Rise in Hate Flyers Alarms Authorities : Racism: Officials say distribution is widespread and difficult to prosecute. Councilman Joel Wachs seeks ordinance.


There has been an alarming increase in the incidence of hate literature placed in food packages, mailboxes and student lockers, authorities said Friday.

Three months after a Glendale man was enjoined from placing vitriolic flyers where unsuspecting consumers might find them, lawyers for the California Grocers Assn. and the Anti-Defamation League of B'nai B'rith said there has been a threefold rise in flyers bearing the man's hot-line number.

Two unknown copycats appear to have joined in spreading the offensive messages as well, lawyers said.

The problem, which was originally confined to Los Angeles, Orange and Ventura counties and believed to be the work of one man, Allan Eric Carlson of Glendale, has spread to San Diego and Santa Barbara, according to the grocers' group and the ADL.

Carlson has denied that he has planted the flyers. He has been arrested twice on suspicion of related acts and was prohibited by a Los Angeles Superior Court judge from putting flyers in packages.

"It's getting to the point where it's hard to believe that one person is capable of being in so many places and able to reach so many products and so many mailboxes and so many school lockers in such a short period of time," said Tsivia Schwartz, an ADL attorney.

Hate flyers recently distributed in West Hollywood did not bear Carlson's signature cartoon drawings and hot-line number, Schwartz said.

In San Diego, said Schwartz, flyers have been distributed over the past couple of months that appear to be the work of a white supremacist who lives in that city.

Despite the offensive nature of the flyers, however, it's extremely difficult to prosecute the pamphleteers, according to law enforcement officials and the two organizations. Frustrated by the difficulty of using existing laws against those who place flyers in private property, City Councilman Joel Wachs has asked the city attorney to determine whether Los Angeles can develop an ordinance specifically forbidding the practice in grocery stores.

Meanwhile, a task force of representatives from the Los Angeles Police Department, the Sheriff's Department and the offices of the city attorney, the district attorney and the U.S. attorney has been grappling with ways to stop the activity under existing laws.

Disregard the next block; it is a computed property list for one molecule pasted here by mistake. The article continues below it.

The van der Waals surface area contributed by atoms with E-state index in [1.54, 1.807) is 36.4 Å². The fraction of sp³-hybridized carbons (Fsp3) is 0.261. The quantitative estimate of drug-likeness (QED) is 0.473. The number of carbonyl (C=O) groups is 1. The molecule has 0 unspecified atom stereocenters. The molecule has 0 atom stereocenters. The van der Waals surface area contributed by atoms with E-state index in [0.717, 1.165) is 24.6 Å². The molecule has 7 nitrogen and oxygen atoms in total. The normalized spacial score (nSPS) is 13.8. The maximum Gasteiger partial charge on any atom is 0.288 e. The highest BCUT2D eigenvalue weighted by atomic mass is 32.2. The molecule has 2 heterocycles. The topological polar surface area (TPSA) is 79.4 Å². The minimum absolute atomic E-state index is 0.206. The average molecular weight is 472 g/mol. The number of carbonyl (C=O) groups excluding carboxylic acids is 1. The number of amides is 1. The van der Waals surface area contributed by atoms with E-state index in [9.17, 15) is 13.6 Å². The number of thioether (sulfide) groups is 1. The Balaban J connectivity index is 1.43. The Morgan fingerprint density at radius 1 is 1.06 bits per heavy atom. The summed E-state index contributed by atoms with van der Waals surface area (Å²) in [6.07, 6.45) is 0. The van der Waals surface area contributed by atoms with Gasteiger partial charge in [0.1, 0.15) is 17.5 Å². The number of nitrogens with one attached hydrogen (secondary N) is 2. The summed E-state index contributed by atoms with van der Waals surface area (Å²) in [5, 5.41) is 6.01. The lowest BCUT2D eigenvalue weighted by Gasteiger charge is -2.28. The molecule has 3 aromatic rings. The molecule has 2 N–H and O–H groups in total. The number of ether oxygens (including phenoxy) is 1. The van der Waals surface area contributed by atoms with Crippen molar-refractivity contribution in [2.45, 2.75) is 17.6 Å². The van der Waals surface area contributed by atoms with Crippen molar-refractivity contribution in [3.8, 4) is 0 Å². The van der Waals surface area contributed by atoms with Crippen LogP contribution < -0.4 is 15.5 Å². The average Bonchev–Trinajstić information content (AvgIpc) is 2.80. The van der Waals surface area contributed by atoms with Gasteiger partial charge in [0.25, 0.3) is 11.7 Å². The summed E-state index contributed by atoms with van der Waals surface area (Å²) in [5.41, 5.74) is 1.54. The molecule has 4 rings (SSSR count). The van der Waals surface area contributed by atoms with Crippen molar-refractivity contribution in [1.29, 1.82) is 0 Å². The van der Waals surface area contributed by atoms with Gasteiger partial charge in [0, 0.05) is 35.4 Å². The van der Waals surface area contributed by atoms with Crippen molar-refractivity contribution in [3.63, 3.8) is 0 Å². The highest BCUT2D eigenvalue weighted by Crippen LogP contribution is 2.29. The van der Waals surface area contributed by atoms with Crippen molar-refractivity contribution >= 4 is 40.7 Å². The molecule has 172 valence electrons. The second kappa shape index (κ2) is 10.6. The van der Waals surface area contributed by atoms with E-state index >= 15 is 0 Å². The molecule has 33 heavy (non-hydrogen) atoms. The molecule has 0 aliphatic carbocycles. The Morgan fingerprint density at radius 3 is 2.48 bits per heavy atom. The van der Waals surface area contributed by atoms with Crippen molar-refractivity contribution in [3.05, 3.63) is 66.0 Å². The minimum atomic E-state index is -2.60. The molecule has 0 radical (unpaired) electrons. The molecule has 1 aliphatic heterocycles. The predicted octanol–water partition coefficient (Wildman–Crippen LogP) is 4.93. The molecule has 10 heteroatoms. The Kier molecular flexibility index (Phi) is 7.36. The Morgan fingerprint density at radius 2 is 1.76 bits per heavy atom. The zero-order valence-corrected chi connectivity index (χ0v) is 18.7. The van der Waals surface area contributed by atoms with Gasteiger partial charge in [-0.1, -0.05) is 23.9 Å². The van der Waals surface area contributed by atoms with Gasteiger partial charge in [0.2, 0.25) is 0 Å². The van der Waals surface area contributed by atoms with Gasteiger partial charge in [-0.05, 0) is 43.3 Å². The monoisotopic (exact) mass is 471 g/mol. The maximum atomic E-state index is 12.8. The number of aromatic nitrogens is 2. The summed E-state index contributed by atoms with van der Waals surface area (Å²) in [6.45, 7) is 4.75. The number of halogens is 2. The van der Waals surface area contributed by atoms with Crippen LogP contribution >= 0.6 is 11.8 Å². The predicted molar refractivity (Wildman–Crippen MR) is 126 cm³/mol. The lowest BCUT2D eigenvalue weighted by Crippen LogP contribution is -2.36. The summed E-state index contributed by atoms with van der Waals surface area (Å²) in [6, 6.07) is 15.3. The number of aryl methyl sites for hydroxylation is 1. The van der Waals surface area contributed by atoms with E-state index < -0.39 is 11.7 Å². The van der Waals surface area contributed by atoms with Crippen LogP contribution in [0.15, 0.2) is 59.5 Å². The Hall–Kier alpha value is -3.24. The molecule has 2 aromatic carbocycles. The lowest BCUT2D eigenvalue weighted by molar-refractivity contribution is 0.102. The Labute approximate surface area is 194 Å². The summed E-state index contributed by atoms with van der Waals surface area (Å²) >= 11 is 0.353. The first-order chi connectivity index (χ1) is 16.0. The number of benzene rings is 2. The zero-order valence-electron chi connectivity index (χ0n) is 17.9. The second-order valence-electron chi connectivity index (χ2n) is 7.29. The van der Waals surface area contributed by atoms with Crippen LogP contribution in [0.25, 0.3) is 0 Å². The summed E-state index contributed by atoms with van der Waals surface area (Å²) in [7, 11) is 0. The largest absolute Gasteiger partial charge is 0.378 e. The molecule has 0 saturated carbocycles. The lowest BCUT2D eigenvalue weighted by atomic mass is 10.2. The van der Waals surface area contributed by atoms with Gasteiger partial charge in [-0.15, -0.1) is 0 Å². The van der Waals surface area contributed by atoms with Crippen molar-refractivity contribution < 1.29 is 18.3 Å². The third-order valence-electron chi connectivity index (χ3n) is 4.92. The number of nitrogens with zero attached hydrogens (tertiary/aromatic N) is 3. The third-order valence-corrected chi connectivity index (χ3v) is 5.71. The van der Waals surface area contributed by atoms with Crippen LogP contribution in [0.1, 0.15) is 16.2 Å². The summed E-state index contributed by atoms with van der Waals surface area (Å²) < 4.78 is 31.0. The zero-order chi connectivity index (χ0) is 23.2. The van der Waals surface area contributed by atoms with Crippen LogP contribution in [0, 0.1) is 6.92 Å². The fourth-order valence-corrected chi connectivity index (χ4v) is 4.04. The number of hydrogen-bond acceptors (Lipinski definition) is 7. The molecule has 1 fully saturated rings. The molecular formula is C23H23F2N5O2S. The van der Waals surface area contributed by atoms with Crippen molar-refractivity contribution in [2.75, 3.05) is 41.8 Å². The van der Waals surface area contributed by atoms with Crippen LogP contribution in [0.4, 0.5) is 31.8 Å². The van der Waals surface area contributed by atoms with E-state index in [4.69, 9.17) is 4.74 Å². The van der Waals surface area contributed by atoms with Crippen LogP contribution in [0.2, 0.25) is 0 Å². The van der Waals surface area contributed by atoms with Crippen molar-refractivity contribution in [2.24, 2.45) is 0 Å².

One possibility, said Grocers Assn. attorney Robert Kennedy, who also serves on the task force, is to use existing laws against trespass. Kennedy said pamphleteers are in effect trespassing on private property when they place flyers in a cereal box or other package owned by a grocery store.

But the trespassing laws do not apply to the store itself because it is a public place, said LAPD Capt. Dan Koenig, who oversees the department's criminal conspiracy section.

Schwartz said another possibility is to use laws against vandalism. But those require damage to the product, something difficult to prove in these cases, said Koenig.

Wachs, prompted by a call from a constituent who received a flyer in a box of Cheez-It crackers, also plans to lobby the state Legislature to outlaw the practice, said his aide, Greg Nelson.

"It's hard to believe that something could be so bad and yet no one can do anything about it," Wachs said in an interview Friday. "It's just a total loophole in the law."

Wachs said he would like the city attorney to draft an ordinance that would make it illegal to insert a foreign object of any kind after a package leaves the factory and before it is purchased by a consumer.

"It's so simple," Wachs said. "It doesn't take a rocket scientist to figure this out." Because breaking a city ordinance is only a misdemeanor, the maximum penalty would be $1,000 and six months to one year in jail.

More difficult, he said, would be figuring out a way to stop people from putting hate literature in mailboxes and on car windshields.

And indeed, according to the ADL, more flyers with Carlson's number on them show up in mailboxes--aimed at a group with large numbers in the particular neighborhood--than in grocery packages.

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